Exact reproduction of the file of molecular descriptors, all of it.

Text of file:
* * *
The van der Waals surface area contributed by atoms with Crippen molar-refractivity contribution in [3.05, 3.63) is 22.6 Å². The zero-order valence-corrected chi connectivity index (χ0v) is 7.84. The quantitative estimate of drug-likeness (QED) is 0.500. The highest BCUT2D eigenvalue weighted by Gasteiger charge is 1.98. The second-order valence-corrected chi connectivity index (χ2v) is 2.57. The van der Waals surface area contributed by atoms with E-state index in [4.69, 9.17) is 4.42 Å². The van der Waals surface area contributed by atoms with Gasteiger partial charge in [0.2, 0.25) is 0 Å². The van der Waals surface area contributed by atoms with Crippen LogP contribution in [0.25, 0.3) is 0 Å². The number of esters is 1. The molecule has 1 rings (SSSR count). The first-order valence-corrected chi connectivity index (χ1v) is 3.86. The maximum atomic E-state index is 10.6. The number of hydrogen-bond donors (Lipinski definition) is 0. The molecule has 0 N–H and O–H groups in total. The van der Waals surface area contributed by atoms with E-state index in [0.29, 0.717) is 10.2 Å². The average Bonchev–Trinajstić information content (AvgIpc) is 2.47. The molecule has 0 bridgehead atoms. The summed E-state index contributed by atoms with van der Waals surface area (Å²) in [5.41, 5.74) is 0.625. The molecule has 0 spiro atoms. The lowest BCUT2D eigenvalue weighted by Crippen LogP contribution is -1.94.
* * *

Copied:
The van der Waals surface area contributed by atoms with Crippen molar-refractivity contribution in [3.05, 3.63) is 22.6 Å². The zero-order valence-corrected chi connectivity index (χ0v) is 7.84. The quantitative estimate of drug-likeness (QED) is 0.500. The highest BCUT2D eigenvalue weighted by Gasteiger charge is 1.98. The second-order valence-corrected chi connectivity index (χ2v) is 2.57. The van der Waals surface area contributed by atoms with E-state index in [4.69, 9.17) is 4.42 Å². The van der Waals surface area contributed by atoms with Gasteiger partial charge in [0.2, 0.25) is 0 Å². The van der Waals surface area contributed by atoms with Crippen LogP contribution in [0.25, 0.3) is 0 Å². The number of esters is 1. The molecule has 1 rings (SSSR count). The first-order valence-corrected chi connectivity index (χ1v) is 3.86. The maximum atomic E-state index is 10.6. The number of hydrogen-bond donors (Lipinski definition) is 0. The molecule has 0 N–H and O–H groups in total. The van der Waals surface area contributed by atoms with E-state index in [0.29, 0.717) is 10.2 Å². The average Bonchev–Trinajstić information content (AvgIpc) is 2.47. The molecule has 0 bridgehead atoms. The summed E-state index contributed by atoms with van der Waals surface area (Å²) in [5.41, 5.74) is 0.625. The molecule has 0 spiro atoms. The lowest BCUT2D eigenvalue weighted by Crippen LogP contribution is -1.94.